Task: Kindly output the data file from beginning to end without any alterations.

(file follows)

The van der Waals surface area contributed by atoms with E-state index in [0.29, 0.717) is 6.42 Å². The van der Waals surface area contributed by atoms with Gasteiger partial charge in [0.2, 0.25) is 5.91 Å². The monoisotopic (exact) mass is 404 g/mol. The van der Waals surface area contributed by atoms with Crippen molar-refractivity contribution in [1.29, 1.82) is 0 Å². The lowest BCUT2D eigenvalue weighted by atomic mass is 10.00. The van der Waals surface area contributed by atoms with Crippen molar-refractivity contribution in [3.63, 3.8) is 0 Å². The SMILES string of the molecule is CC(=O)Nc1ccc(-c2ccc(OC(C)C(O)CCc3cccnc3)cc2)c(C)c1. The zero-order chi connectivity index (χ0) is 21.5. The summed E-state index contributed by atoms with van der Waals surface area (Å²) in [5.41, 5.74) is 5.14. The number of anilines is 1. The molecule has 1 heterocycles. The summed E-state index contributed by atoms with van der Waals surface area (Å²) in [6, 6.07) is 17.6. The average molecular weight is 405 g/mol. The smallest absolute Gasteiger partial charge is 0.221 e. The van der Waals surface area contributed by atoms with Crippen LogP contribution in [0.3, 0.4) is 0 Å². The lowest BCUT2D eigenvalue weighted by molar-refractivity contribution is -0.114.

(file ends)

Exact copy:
The van der Waals surface area contributed by atoms with E-state index in [0.29, 0.717) is 6.42 Å². The van der Waals surface area contributed by atoms with Gasteiger partial charge in [0.2, 0.25) is 5.91 Å². The monoisotopic (exact) mass is 404 g/mol. The van der Waals surface area contributed by atoms with Crippen molar-refractivity contribution in [1.29, 1.82) is 0 Å². The lowest BCUT2D eigenvalue weighted by atomic mass is 10.00. The van der Waals surface area contributed by atoms with Crippen molar-refractivity contribution in [3.63, 3.8) is 0 Å². The SMILES string of the molecule is CC(=O)Nc1ccc(-c2ccc(OC(C)C(O)CCc3cccnc3)cc2)c(C)c1. The zero-order chi connectivity index (χ0) is 21.5. The summed E-state index contributed by atoms with van der Waals surface area (Å²) in [5.41, 5.74) is 5.14. The number of anilines is 1. The molecule has 1 heterocycles. The summed E-state index contributed by atoms with van der Waals surface area (Å²) in [6, 6.07) is 17.6. The average molecular weight is 405 g/mol. The smallest absolute Gasteiger partial charge is 0.221 e. The van der Waals surface area contributed by atoms with Crippen LogP contribution in [0.3, 0.4) is 0 Å². The lowest BCUT2D eigenvalue weighted by molar-refractivity contribution is -0.114.